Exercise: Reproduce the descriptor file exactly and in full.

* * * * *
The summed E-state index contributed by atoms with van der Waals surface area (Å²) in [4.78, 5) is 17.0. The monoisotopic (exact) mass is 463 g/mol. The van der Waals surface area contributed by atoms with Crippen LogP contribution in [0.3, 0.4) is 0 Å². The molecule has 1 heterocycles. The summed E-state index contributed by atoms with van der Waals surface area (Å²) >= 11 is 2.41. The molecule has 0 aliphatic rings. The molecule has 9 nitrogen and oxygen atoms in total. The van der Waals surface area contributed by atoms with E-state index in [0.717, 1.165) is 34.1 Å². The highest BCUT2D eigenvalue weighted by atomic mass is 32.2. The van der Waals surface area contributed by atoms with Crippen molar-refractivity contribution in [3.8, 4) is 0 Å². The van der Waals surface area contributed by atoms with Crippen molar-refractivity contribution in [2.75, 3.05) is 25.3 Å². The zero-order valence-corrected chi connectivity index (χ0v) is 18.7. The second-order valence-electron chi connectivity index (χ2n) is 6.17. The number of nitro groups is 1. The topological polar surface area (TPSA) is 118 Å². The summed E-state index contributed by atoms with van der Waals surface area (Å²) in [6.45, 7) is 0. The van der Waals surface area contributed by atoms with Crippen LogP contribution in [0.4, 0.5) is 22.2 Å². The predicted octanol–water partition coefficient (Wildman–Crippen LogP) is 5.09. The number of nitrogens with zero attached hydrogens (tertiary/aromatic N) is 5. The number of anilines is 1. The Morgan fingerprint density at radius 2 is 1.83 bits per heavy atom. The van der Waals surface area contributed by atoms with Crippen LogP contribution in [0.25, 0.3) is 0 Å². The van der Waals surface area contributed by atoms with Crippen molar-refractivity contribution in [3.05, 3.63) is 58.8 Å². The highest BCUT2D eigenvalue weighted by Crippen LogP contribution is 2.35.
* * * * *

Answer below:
The summed E-state index contributed by atoms with van der Waals surface area (Å²) in [4.78, 5) is 17.0. The monoisotopic (exact) mass is 463 g/mol. The van der Waals surface area contributed by atoms with Crippen LogP contribution in [0.3, 0.4) is 0 Å². The molecule has 1 heterocycles. The summed E-state index contributed by atoms with van der Waals surface area (Å²) >= 11 is 2.41. The molecule has 0 aliphatic rings. The molecule has 9 nitrogen and oxygen atoms in total. The van der Waals surface area contributed by atoms with E-state index in [0.717, 1.165) is 34.1 Å². The highest BCUT2D eigenvalue weighted by atomic mass is 32.2. The van der Waals surface area contributed by atoms with Crippen molar-refractivity contribution in [3.8, 4) is 0 Å². The van der Waals surface area contributed by atoms with Crippen molar-refractivity contribution in [2.75, 3.05) is 25.3 Å². The zero-order valence-corrected chi connectivity index (χ0v) is 18.7. The second-order valence-electron chi connectivity index (χ2n) is 6.17. The number of nitro groups is 1. The topological polar surface area (TPSA) is 118 Å². The summed E-state index contributed by atoms with van der Waals surface area (Å²) in [6.45, 7) is 0. The van der Waals surface area contributed by atoms with Crippen LogP contribution in [0.4, 0.5) is 22.2 Å². The predicted octanol–water partition coefficient (Wildman–Crippen LogP) is 5.09. The number of nitrogens with zero attached hydrogens (tertiary/aromatic N) is 5. The number of anilines is 1. The Morgan fingerprint density at radius 2 is 1.83 bits per heavy atom. The van der Waals surface area contributed by atoms with Crippen LogP contribution in [0.25, 0.3) is 0 Å². The van der Waals surface area contributed by atoms with Crippen molar-refractivity contribution in [3.05, 3.63) is 58.8 Å². The highest BCUT2D eigenvalue weighted by Crippen LogP contribution is 2.35.